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Art of Fencing, Art of Life

Mindset Reset – From “Have to” to “Get to” to “Want to”

Mindset Reset - From “Have to” to “Get to” to “Want to”
Beautiful flower seedling growing in the center trunk as a concept of new life

The mind is the most powerful thing that we have. In both fencing and in daily life, we have the opportunity to change our manifested world when we adapt our mindset. It’s no easy thing to do, and in the midst of a global pandemic that has changed our daily lives, it is both more important than ever before and also more difficult than ever before. 

There are a great many things that the pandemic calls on us to adapt to. We must adapt to a new physical environments and models of learning. We must adapt to wearing masks and social distancing. We must adapt to new ways of fencing, with socially distanced instruction and new modalities of practice. It’s all well and good to recognize that we have to adapt, but how do we adapt effectively?

The answer is that we must change our mindset. This doesn’t happen easily or without focus. Changing one’s mindset is a tough process, but that’s why it’s transformative! A mindset reset allows us to push ourselves in new directions and to take advantage of the opportunities that are sitting right in front of us. 

From “Have to” to “Get to” to “Want to”

Remodeling our mindset starts with conceptualizing the change that we need. 

There was some great insight in this that came from our school superintendent, and it helped me to think of how this process can work. Teachers and school administrators are nothing less than inspiring during this time, and we are thankful for the spark that we find in them. It’s something that we can take to our fencing training in meaningful ways. As always, there is a synergy to the relationship between growth as a fencer and growth in life. If you are resetting your mindset for your fencing in positive ways, then that’s going to bleed out into the other areas of life.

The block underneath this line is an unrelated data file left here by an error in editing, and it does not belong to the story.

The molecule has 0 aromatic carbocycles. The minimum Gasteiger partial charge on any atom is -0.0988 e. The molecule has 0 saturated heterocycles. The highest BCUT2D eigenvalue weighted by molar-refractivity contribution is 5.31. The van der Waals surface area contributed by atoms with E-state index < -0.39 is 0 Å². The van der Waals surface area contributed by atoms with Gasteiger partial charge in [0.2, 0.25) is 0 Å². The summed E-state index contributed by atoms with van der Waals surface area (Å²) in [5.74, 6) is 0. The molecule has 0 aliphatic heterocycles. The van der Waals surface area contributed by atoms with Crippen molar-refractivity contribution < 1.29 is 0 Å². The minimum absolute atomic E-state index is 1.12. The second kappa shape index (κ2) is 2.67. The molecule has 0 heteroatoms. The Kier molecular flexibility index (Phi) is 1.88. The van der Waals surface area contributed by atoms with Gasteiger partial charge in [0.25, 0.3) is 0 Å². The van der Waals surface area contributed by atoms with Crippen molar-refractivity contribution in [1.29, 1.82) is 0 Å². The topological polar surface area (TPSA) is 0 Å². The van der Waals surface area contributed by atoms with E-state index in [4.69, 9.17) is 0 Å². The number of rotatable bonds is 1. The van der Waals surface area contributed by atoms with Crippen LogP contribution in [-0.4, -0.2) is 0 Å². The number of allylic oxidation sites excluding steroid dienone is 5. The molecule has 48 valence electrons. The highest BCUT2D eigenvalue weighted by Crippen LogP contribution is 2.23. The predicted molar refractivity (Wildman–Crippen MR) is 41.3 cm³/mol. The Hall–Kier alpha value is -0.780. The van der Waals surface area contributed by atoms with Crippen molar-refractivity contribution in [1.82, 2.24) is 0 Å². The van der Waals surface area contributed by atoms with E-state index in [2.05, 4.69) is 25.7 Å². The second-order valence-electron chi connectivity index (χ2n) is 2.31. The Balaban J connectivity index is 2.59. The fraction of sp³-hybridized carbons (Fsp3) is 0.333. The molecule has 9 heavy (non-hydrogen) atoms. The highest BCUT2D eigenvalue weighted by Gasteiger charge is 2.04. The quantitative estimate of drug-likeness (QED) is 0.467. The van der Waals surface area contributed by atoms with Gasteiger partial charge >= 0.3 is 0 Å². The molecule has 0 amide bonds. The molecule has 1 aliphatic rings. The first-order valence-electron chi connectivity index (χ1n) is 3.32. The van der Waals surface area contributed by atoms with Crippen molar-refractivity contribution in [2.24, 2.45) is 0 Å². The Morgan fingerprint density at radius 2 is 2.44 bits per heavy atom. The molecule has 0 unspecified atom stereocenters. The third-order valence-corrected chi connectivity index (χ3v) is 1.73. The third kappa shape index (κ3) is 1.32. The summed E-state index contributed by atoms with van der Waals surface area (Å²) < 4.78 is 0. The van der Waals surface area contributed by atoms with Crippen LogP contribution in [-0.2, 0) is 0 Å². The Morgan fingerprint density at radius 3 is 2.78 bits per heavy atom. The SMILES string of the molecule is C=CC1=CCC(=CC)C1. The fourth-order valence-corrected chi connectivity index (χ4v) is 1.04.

Let’s get into it.

The “Have to” mindset means begins from a place of force. It’s a task that is imposed on us, one that we don’t have a choice in. A chore. I have to brush my teeth. I have to take out the garbage. I have to go to school or my job. I have to go to fencing practice. This view removes the autonomy from the equation, and we are pushed into whatever it is that we are doing. When we “have to” do something, we resist it naturally by virtue of the way that the thing is framed. 

The “Get to” mindset moves from force to appreciation. It’s a privilege to be able to get to do something. I get to go to the movies. I get to participate in a school activity. I get to have a promotion at work. I get to have something I like for dinner. I get to go to a fencing tournament. There is an important delineation here though – getting to do something doesn’t necessarily mean you have a desire to do it. There is an obligation inherent in it. Because I get to have a promotion at work doesn’t mean I necessarily want it, even though it might have been a goal of mine. In this mindset, we are generally motivated by other things. I get to get a promotion that will mean more hours, but it will also mean more money and more social status, which are the motivating factors. I might not be excited about the long hours because I will miss my family. There is a tradeoff.